The Erie County District Attorney's Office adopted the Buffalo's Alternative School on South Park Avenue to work with troubled teens. WBFO's senior reporter Eileen Buckley says the program is offering students in grades seven through 12 a chance to focus on a stronger path for their future.
Students are referred to city's Academy School 131 because they've been incarcerated, involved in some type of crime or created trouble. About 180 students come into the alternative school each year to be rehabilitated and return to their former school or graduate.
“I’ve had students that have been shot and killed. I have students that have been the shooter of somebody who has been killed. I have students that are doing armed robbery. I have car theft. There’s a lot of little petty larceny things like that,” said Michael Mogavero, an instructional coach.
The school has only about a 12 percent graduation rate.
“We have a transiency rate that is huge. We have about 180 students that come here a year and we probably have almost the same amount—not quite that many—that drop, so we have this new student coming in, old student going out, so we have a changing population all the time. It’s almost impossible to sustain a graduation rate of 50, 60, 70 percent,” said Mogavero.
Last July the Erie County District Attorney's Office adopted this school.
“It was a bit rocky at first and I think it is what we expected to be,” said Ashley Lowry, assistant district attorney.
Once a month the assistant DAs and criminal investigators visit the school working to break down barriers between students and law enforcement.
“They have misconceptions, you know as do we, and we wanted to be there to help clarity any questions they may have in hopes of creating a better future for them. This allows us to give them a path forward—let them know they have options,” Lowry explained.
Buffalo School Board Member Patty Pierce is also a criminal investigator in the DA's office.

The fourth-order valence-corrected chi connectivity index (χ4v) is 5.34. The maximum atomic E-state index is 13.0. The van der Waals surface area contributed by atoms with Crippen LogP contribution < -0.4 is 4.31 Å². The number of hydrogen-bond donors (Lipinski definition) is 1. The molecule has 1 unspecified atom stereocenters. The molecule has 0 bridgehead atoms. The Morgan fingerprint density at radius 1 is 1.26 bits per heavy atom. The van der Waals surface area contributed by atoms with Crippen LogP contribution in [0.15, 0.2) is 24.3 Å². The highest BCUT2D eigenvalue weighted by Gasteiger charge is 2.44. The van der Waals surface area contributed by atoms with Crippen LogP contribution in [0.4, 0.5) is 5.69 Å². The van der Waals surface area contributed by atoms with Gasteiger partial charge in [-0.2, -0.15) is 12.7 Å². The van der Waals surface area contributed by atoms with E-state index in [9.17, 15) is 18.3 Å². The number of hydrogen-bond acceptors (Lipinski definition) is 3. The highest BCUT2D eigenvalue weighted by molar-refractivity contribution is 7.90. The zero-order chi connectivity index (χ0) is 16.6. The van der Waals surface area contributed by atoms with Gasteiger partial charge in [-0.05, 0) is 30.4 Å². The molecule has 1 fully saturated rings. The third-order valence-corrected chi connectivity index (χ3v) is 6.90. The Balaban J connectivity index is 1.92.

“And that we told them from day one, if we are going to participate in this program, and when we say we are going to be here, we are going to be here” Pierce remarked.
Pierce tells WBFO News she considers these students the "most vulnerable." She considers them an underserved population in the city school district.
“I can really speak from experience that the education—to the lack of education—the 'pipeline to prison’ does exist. Many of them just don’t have one caring adult in their world and we know the difference between success and failure in a child’s life is just one caring adult,” Pierce said.
During most visits the assistant DAs will work with students on debate skills and discuss current events, but last Friday's visit was a break from that format. Members of the Messinger Woods Wildlife Care & Education Center brought in a variety of birds to teach students about wildlife. They showed off an owl, hawk and crow. Students were fascinated as the wildlife crew demonstrated how the crow can actually say words.
“Can you say hello?” asked the Messinger Woods member. “Hello,” responded the crow. “Oh!” declared students.
This type of mingling of the DA's office and these students is an effort to work 'conflict resolution.' The alternative school faces big absenteeism numbers and these partnerships can help break barriers for students to stay out of trouble and work toward the right side of the law.
“It’s an amazing experience. It makes me feel good that I can accomplish something you know as a minority and as a young black man in this world. I want to set an example for other people too,” said Demarcus Vaughn, high school senior.
Vaughn is now an intern the DA's office. He said he landed in the alternative school because he didn't make good decisions, but now he's on track to graduate in June. He wants to attend college and become an electrical engineer.
“What changed my mind was the fact that I’m getting older. I can’t keep doing the same shenanigans I was when I was 12, 13, 14 or even freshman in high school—can’t keep doing it simply because same things don’t apply all the time. So, you know, a lot of talks with my father—he told me to grow up—that’s what I had to do,” Vaughn explained.
For Vaughn, it's an experience he will never forget.
“An old saying goes ‘never forget where you came from,’ so even if I’m 52, 62, 72, never forget where you came from. Always give back to the ones who gave to you,” Vaughn replied.